Alabama’s HudsonAlpha Institute for Biotechnology in global look into the human genome
Birmingham News – Sept. 16
This month, 442 researchers from 32 institutions around the world — including the HudsonAlpha Institute for Biotechnology in Huntsville — simultaneously published 30 papers that unveil an incredibly complex glimpse of the human genome. The work begins to resolve several mysteries, including why some people are more susceptible than others to cancers, autoimmune diseases and metabolic disorders. When the full DNA sequence of the human genome was completed in 2003, researchers found far fewer genes than expected in the genome. Only about 21,000 protein-encoding sites were revealed. The researchers had expected 100,000 … Now, in a decade-long, big science effort that has cost $288 million, researchers have annotated about 80 percent of the genome where the so-called “junk DNA” actually contains nearly 4 million areas that function like gene control switches. In a given type of cell, about 200,000 of them appear to be active…”In general, people have come to recognize that genes are important, but there was the belief that ‘junk DNA’ was junk,” said fruit fly biologist Laura Reed of the University of Alabama. “Now it’s important for the public to recognize there are many more functions of the genome.”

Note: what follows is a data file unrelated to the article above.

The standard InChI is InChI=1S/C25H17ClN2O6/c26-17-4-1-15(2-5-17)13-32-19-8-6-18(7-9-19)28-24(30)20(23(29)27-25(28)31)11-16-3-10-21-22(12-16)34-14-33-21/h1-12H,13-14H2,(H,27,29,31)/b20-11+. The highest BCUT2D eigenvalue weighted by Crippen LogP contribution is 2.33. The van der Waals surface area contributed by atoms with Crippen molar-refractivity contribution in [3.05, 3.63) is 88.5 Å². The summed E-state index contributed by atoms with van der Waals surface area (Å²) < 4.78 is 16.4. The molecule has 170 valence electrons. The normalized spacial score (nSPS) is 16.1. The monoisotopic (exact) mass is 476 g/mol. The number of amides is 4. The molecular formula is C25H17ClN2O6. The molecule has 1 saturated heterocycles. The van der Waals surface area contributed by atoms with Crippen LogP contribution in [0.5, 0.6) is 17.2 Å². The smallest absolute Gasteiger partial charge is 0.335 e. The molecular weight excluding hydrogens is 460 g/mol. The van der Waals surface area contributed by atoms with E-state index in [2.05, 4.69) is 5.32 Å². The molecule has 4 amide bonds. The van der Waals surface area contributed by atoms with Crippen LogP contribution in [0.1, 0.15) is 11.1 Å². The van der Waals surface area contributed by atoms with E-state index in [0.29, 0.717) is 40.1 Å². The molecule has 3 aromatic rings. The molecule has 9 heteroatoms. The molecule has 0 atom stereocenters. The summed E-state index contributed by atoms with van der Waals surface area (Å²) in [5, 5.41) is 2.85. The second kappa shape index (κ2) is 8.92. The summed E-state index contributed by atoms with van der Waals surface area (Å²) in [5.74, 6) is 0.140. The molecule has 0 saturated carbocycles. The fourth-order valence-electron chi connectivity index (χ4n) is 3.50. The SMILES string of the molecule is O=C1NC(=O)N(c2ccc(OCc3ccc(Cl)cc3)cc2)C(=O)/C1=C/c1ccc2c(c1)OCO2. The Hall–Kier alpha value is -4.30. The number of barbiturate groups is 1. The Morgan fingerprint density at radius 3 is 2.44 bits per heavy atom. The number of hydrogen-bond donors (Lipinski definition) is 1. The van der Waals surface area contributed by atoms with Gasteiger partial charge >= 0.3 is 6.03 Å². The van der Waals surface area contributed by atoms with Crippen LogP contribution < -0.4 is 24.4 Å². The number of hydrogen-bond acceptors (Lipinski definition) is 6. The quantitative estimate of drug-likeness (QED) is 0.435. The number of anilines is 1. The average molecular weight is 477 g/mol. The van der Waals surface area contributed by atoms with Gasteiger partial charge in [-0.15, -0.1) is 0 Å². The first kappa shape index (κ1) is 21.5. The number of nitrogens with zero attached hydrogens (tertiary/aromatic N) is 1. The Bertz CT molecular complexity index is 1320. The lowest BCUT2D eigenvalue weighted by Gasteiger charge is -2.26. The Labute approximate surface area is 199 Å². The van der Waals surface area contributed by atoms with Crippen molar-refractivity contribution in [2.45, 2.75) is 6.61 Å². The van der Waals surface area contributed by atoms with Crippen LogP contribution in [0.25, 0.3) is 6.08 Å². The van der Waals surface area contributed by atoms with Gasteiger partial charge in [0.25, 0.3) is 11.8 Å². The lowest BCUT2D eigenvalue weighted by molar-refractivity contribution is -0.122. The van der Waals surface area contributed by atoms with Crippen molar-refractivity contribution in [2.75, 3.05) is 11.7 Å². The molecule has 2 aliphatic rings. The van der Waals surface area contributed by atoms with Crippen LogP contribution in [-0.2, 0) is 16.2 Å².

Alabama softball holding public national championship celebration
Tuscaloosa News – Sept. 17
The University of Alabama will hold a public celebration of the Crimson Tide’s first national softball championship on Friday at 8 p.m. at Rhoads Stadium. UA released details Monday about the celebration, which will be hold at Alabama’s ballpark on Fifth Avenue across from the Student Recreation Center. Gates will open at 7:30 p.m. and admission is free. The Crimson Tide won 13 of its last 14 games of the 2012 season to finish 60-8. Alabama also won the Southeastern Conference regular season championship for the third straight year and also won the SEC tournament championship. Alabama will hand out 1,000 bracelets with the team’s “Finish It” logo and 3,000 souvenir national championship posters, which will be distributed on a first-come, first-served basis. UA players and coaches will sign autographs for 30 minutes at the end of the event.
UA Master Class continues busy week at Moody Concert Hall
Al.com – Sept. 17